Company profits show healthy growth but pay rises lagging for now
While Czech companies have seen healthy growth in their profits in the last year and a half, their employees have seen little change in their pay packets, Hospodářské noviny reported on Monday. Firms are instead opting to reinvest their gains or use them to cover losses sustained during the crisis, the business daily said.
The prime minister, Bohuslav Sobotka, is in favour of workers benefitting sooner. If companies’ profits are rising thanks to current prosperity they ought to share them with their employees, he said.
The growth of the Eurozone economy, and especially the German economy, will help export firms in particular to grow, Česká spořitelna bank analyst Jan Šedina told Hospodářské noviny.
Mr. Šedina said the Czech National Bank’s intervention to weaken the Czech crown against the euro in November 2013 was one reason that Czech industrial producers had seen a boost in profits.
The chief economist at ČSOB bank, Petr Dufek, said companies were opting to cover losses sustained in the preceding years rather than pass profits on to staff. They have also begun investing more, as evinced by data from the Czech Statistics Office.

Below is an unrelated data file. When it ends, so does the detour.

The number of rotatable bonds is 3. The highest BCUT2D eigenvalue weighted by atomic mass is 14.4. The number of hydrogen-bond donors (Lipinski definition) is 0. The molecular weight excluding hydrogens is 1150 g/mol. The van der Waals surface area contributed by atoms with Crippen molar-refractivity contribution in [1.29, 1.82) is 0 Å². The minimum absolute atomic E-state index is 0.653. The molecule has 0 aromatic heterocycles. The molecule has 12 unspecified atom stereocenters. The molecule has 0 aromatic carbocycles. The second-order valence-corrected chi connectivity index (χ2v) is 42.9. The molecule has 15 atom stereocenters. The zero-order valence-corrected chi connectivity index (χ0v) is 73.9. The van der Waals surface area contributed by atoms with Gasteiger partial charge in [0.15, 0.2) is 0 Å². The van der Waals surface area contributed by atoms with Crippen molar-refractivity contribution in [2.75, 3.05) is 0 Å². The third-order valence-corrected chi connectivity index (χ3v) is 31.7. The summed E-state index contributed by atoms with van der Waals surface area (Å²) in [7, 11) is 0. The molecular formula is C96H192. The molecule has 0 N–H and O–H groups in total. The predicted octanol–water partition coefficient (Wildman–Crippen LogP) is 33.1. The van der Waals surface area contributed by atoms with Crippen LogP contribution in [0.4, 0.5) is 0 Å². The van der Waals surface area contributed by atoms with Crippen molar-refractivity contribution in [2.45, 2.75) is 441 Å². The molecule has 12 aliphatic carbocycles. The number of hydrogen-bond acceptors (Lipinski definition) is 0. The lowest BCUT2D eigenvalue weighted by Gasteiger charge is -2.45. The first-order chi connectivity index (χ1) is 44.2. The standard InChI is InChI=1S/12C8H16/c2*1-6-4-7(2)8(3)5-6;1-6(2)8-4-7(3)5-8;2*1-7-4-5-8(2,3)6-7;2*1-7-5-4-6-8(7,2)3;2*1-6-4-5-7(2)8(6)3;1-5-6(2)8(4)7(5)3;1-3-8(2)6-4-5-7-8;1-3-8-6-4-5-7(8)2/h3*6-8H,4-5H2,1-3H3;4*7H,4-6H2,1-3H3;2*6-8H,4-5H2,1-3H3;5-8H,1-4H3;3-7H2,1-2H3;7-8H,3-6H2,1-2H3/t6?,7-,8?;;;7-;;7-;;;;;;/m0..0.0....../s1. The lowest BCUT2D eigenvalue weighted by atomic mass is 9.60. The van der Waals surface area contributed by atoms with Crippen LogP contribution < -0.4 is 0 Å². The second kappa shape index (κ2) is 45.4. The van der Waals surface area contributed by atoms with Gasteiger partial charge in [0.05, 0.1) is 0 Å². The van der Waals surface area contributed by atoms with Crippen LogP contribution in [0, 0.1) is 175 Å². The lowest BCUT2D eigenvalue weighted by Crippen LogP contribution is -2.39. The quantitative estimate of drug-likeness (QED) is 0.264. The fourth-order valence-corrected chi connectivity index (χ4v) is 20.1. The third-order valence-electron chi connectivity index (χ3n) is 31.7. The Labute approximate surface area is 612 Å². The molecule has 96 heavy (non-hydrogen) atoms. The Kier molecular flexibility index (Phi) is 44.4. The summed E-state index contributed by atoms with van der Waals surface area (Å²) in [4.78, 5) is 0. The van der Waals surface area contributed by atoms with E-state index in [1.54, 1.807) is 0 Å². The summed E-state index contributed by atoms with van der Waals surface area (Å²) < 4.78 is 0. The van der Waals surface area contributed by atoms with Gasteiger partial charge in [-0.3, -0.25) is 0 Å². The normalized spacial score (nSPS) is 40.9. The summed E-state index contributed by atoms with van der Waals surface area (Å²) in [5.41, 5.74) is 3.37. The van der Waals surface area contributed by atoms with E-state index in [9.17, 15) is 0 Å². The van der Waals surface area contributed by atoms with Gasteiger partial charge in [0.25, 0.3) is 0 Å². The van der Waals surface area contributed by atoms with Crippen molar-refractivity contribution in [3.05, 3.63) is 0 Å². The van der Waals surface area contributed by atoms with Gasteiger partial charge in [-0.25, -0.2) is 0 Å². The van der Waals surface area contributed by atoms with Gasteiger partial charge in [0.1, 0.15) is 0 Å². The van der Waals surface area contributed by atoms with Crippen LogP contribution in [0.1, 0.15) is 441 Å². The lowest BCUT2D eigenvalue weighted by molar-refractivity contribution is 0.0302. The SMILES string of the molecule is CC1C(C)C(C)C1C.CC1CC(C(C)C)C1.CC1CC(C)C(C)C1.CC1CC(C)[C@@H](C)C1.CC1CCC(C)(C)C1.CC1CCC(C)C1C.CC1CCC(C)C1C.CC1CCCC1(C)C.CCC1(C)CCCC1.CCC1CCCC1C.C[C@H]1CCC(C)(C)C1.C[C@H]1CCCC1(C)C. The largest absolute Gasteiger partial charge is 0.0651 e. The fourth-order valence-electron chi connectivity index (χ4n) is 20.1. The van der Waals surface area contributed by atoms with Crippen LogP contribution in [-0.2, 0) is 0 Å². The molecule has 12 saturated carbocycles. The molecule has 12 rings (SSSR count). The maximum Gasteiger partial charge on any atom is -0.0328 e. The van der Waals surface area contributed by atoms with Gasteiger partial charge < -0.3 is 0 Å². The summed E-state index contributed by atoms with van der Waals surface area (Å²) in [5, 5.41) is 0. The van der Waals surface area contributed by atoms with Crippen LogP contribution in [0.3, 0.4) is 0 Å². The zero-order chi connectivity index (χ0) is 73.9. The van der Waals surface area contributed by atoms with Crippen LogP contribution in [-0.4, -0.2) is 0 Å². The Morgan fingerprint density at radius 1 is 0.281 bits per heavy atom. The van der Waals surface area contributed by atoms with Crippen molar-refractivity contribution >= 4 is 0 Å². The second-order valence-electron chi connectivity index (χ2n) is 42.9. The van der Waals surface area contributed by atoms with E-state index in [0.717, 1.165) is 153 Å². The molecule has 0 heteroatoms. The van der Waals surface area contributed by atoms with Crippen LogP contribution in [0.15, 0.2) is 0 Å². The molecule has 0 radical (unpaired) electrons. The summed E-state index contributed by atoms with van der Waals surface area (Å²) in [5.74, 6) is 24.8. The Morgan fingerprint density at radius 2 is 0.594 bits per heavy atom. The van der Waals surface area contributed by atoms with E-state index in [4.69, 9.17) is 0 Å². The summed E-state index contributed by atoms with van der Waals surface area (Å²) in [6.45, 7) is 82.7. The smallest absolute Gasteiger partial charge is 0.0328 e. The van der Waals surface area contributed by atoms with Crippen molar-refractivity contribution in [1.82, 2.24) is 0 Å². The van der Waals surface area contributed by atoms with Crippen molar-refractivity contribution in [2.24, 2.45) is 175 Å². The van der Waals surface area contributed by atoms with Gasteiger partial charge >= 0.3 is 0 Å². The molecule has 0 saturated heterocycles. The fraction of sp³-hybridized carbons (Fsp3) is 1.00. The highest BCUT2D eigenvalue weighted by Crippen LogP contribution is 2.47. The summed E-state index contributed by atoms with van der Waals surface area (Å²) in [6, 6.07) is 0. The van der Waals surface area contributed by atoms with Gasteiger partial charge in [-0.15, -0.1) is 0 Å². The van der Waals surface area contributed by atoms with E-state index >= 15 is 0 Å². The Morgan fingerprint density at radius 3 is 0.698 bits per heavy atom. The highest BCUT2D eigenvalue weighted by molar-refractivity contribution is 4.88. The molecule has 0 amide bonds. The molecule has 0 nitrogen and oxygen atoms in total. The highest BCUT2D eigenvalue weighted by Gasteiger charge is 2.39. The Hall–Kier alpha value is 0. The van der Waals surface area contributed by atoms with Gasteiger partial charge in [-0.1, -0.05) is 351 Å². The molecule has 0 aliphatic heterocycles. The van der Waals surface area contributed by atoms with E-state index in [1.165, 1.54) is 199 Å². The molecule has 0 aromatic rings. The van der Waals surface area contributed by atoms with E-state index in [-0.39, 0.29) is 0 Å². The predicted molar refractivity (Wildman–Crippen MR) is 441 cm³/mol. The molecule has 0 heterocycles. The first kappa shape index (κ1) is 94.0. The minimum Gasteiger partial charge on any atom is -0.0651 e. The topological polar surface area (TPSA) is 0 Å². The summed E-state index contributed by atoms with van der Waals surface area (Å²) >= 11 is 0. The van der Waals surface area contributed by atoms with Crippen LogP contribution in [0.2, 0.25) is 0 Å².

Firms in the Czech Republic mainly invest using their own money and do not make great use of bank loans, ČSOB’s Petr Dufek told Hospodářské noviny.
Jan Šedina of Česká spořitelna said the problems experienced by the Czech economy in recent years, including a rise in joblessness, had led employees to become nervous of making strong wage demands.
The unions are also unimpressed with the situation, Hospodářské noviny reported. The chief economist of the Federation of Trade Unions, Martin Fassmann, said his organisation had recommended that members push for “fully justifiable” 5 percent pay rises, but so far this year increases had not even reached 2 percent.
State employees will drive overall pay growth next year. They have already been promised rises of at least 3 percent.